Sadly, there comes a time in a dog owner’s life where they have to make the difficult decision to say goodbye to their beloved pet. Euthanasia is never an easy topic, but it may bring some people comfort to know exactly what happens. This article will discuss the process of euthanasia, focussing on what to expect during a euthanasia appointment.

At what point should euthanasia be considered? 

Euthanasia will be offered when it is clear that a dog is suffering and there is a concern about your pet’s quality of life – for example, they may not be eating or drinking, or may be in a lot of pain. This may be something you have to think about over time, in the case of an animal with a chronic illness, or you may need to come to a decision more quickly in the case of an emergency. Work with your vet to decide when the time is right for both you and your pet. They cannot make a decision for you, but can certainly guide you and answer any questions you might have.

What will happen? 

You may have already made an appointment, or your pet’s health may have deteriorated quickly and an emergency appointment is required.

Your vet will explain the process to you and answer any questions you have. You will also need to sign a consent form. You may wish to discuss cremation options at this point.

Your vet will need to get access to your dog’s veins by placing a catheter, normally in their front leg. A small patch of fur is clipped and they may feel the small prick of a needle. If a dog is particularly stressed or anxious, your vet may opt to give some sedation prior to doing this. In some cases, a catheter cannot be placed, in which case the vet may opt to inject into the muscle.

An overdose of an anaesthetic drug will be given, and unconsciousness will follow shortly after. Eventually, the drug will stop the heart from beating. It is a very quick, gentle and painless process.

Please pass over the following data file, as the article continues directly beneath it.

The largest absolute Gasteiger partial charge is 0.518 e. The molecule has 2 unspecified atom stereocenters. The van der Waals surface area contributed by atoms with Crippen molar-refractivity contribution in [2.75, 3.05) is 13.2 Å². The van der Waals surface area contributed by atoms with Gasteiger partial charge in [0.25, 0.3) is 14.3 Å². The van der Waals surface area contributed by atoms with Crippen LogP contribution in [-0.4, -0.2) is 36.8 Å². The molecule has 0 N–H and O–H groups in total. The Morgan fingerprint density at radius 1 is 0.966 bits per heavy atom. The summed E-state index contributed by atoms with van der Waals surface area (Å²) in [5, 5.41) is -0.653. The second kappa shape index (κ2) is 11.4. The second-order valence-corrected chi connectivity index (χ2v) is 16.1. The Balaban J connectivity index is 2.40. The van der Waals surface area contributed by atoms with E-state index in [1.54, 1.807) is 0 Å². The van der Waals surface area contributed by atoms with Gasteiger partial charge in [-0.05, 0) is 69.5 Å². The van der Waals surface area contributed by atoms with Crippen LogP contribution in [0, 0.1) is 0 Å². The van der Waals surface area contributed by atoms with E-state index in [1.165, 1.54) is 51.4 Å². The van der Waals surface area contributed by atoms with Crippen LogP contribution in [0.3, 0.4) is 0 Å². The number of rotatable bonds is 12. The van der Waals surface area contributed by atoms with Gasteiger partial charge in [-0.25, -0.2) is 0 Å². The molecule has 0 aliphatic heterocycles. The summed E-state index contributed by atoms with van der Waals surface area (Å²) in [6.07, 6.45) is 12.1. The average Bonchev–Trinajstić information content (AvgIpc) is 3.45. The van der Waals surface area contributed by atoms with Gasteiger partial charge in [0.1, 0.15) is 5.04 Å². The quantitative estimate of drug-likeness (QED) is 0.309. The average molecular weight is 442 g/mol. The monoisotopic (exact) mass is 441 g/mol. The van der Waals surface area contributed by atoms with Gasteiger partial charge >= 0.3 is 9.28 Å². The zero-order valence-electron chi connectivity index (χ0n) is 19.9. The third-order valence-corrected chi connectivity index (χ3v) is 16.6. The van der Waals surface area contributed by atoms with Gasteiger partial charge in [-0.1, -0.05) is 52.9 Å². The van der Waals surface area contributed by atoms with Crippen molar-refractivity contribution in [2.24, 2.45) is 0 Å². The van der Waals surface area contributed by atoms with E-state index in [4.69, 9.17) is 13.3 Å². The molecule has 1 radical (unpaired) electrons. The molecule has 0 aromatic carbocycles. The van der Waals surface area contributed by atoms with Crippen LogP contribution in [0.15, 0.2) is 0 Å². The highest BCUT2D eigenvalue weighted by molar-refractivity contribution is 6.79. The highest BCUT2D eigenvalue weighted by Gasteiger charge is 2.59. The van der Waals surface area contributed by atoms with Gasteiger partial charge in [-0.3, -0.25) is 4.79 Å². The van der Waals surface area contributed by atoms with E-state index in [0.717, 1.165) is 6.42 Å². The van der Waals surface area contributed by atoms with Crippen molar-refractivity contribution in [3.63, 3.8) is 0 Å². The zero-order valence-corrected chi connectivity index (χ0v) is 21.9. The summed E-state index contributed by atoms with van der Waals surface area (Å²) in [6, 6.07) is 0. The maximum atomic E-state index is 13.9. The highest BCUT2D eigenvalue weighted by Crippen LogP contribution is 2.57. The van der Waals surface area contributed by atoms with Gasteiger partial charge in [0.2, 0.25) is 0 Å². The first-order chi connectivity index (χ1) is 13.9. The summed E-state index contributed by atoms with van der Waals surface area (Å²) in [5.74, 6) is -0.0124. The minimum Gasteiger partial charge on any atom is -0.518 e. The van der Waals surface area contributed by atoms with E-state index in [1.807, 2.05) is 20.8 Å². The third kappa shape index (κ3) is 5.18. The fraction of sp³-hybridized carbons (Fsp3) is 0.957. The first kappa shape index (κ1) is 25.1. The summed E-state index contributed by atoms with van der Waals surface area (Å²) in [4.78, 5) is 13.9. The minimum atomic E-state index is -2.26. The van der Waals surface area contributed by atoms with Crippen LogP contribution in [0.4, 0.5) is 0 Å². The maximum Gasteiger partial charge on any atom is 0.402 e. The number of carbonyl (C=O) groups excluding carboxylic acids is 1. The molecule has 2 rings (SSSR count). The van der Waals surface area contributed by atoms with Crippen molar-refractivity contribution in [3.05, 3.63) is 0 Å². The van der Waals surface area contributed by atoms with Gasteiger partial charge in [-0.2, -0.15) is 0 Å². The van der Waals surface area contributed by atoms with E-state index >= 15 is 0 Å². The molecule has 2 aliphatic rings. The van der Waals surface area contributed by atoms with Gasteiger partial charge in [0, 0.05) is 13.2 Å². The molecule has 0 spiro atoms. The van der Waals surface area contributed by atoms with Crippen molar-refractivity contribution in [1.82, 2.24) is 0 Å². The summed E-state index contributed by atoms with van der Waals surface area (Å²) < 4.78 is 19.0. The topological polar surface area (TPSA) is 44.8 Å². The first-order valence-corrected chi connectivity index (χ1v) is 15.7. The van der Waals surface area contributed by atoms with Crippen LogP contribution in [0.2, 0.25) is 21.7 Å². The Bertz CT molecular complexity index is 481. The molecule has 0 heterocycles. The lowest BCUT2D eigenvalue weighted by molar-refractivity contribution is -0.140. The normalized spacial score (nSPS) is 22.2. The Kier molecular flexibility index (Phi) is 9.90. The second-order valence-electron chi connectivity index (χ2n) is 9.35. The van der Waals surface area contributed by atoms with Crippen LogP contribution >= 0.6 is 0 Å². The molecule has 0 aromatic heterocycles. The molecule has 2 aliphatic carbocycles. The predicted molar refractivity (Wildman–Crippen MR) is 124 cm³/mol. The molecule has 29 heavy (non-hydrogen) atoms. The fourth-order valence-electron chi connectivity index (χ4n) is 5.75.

After this has happened, there may be involuntary muscle contractions that make it look like a dog is taking a breath or moving, even though they have passed at this point. They may also keep their eyes open, and the bladder or bowels may empty. 

Where will it happen and can I be present? 

You may choose for euthanasia to be carried out at your practice where you’ll be given plenty of privacy. 

Some practices may offer home visits, so you and your dog can be in the comfort of home when it happens (although under Covid restrictions, please check with your practice what service they offer). There are also dedicated companies that carry out this service. 

It is a personal decision as to whether you’re present or not. Some owners prefer to stay with their pet but it is entirely understandable if you do not feel like you are able to do so. Whatever your decision, it should be respected by your vet.

What happens afterwards? 

You may wish to stay with your pet for some time afterwards, or leave straight away. Again, this choice is entirely personal. It is normal to be emotional, and veterinary staff will be entirely sympathetic.

You may also want to consider what you would like to do with your pet’s body afterwards, be that taking them home for burial or cremation. Speak with your vet about which option is best for you.

Putting your pet to sleep is one of the hardest, but kindest decisions you can make for your petIt is never an easy decision for an owner to say goodbye to their pet. Remember that support is out there if you need it, from your practice, family and friends and pet bereavement services.

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